Furthermore, some crown land, owned by the federal or the provincial government in Canada, is available for hunting. Crown land is divided into categories, from ag- riculture-leased land to wilderness areas, and each has its rules on hunting privileges. Not all crown land allows hunting, or there may be temporary closures. Review the information before heading out.

Another option is to ask landowners for access to private land. Before the hunting season, approach the landowner with respect and be prepared to work with them on the number of days and amount of time you plan to pursue.

Special Note: Alberta is divided into wildlife manage- ment units (WMU). Knowing which WMU you are hunt- ing is imperative, as there may be regulations specific to that unit. For example, in WMU 248, you are only allowed to hunt using archery, crossbow, muzzleloader or shot- gun. You may apply for a moose or Whitetail deer draw, but you are not allowed to rifle hunt. Please check the hunting regulations before you hunt.


You will progress and better understand yourself and the animal or game bird you intend to hunt by spending time in their environment. Your first few trips to your area should not be about hunting but observing, learning and scouting. Spend time getting to know the land you are hunting on and the animal you are looking for. Find their trails, bedding areas, scat, tracks, water and food sourc- es. The more time you spend in their habitat, the more experience and knowledge you will gain.



As you grow and work toward becoming an avid outdoors person, having the right gear can be the differ- ence between a successful hunt or quitting your efforts because you are cold and wet.

One of the most essential pieces of equipment you will own is your boots. You will spend countless hours looking for the animal you are targeting in all weather conditions and the last thing you want is cold, wet or blistered feet. A good pair of boots is the difference be- tween finishing a hunt or not.

I also recommend purchasing layers, and cotton should not be one of them. Base layers are important. They do most of the work by wicking away moisture and keeping you dry and warm, even if you start to sweat and then cool down. A hunter can endure many weather conditions in the course of a day, and layers allow you to dress and adapt to these conditions. Also, if you are spot and stalk hunting, you will need fewer layers than if you are sitting in a treestand all day.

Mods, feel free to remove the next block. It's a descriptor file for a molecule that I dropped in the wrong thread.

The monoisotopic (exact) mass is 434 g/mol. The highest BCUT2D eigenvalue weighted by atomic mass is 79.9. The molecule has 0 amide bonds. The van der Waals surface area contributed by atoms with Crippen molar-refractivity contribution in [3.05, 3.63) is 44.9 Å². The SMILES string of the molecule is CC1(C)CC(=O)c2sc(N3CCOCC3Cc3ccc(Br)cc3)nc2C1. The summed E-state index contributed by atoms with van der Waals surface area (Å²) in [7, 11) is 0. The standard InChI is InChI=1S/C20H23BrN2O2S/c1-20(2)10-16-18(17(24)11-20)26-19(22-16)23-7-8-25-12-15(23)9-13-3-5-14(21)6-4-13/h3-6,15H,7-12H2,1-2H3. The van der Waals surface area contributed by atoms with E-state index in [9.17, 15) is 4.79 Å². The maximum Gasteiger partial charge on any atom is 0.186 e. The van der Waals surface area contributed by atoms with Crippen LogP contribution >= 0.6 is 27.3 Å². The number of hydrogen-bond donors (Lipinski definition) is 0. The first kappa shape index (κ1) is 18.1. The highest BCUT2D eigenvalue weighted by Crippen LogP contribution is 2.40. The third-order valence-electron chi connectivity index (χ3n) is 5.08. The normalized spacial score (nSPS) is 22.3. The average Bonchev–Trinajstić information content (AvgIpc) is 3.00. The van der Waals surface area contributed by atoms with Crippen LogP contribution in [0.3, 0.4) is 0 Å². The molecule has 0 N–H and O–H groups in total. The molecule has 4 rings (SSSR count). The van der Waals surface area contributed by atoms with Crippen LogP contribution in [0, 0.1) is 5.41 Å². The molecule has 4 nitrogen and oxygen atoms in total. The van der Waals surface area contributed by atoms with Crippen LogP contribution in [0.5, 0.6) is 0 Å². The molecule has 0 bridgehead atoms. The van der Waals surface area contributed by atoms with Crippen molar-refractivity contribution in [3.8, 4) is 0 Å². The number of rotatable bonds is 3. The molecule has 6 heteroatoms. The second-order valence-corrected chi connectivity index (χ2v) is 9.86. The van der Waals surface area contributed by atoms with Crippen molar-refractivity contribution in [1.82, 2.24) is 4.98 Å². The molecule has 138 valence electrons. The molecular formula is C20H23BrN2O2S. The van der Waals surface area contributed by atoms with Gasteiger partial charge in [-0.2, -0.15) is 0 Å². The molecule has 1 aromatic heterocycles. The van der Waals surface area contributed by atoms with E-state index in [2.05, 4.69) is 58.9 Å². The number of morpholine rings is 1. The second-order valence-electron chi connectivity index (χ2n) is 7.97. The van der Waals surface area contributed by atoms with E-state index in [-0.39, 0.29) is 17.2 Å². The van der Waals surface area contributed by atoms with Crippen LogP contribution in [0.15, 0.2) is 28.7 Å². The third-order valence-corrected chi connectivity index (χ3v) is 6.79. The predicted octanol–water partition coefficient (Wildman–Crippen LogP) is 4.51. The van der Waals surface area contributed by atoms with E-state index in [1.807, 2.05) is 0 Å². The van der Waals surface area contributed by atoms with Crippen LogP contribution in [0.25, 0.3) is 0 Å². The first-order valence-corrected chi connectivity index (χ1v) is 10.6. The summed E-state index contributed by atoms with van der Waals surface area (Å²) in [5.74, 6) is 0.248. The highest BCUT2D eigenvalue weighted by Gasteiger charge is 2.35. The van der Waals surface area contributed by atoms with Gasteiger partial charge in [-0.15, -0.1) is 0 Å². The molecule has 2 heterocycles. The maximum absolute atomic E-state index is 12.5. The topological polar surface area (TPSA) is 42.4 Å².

Hunt with layers when weather conditions may vary.


As a new hunter, remember to relax and be kind to yourself as you gain knowledge and find your way along your hunting adventure. Being prepared and understand- ing the logistics of a hunt is essential, but also be sure to have fun and enjoy the journey.

Each time you head out, you gain experience and grow as a hunter. Not every trip will be successful; there might be mistakes or mishaps. However, these teaching moments help develop us into more seasoned hunters.

Understanding why you want to hunt will help prepare you for what you may feel after harvesting an animal. It can be an emotional experience, and that’s okay; em- brace it.

As hunters, we see and feel nature in a way most peo- ple have never encountered, like being close enough to a doe to see her fawn kick in her stomach. I am thankful that hunting has given me a lifelong passion that I intend to enjoy for many more years. I hope you, too, experience countless great moments and successes on your hunt- ing trips.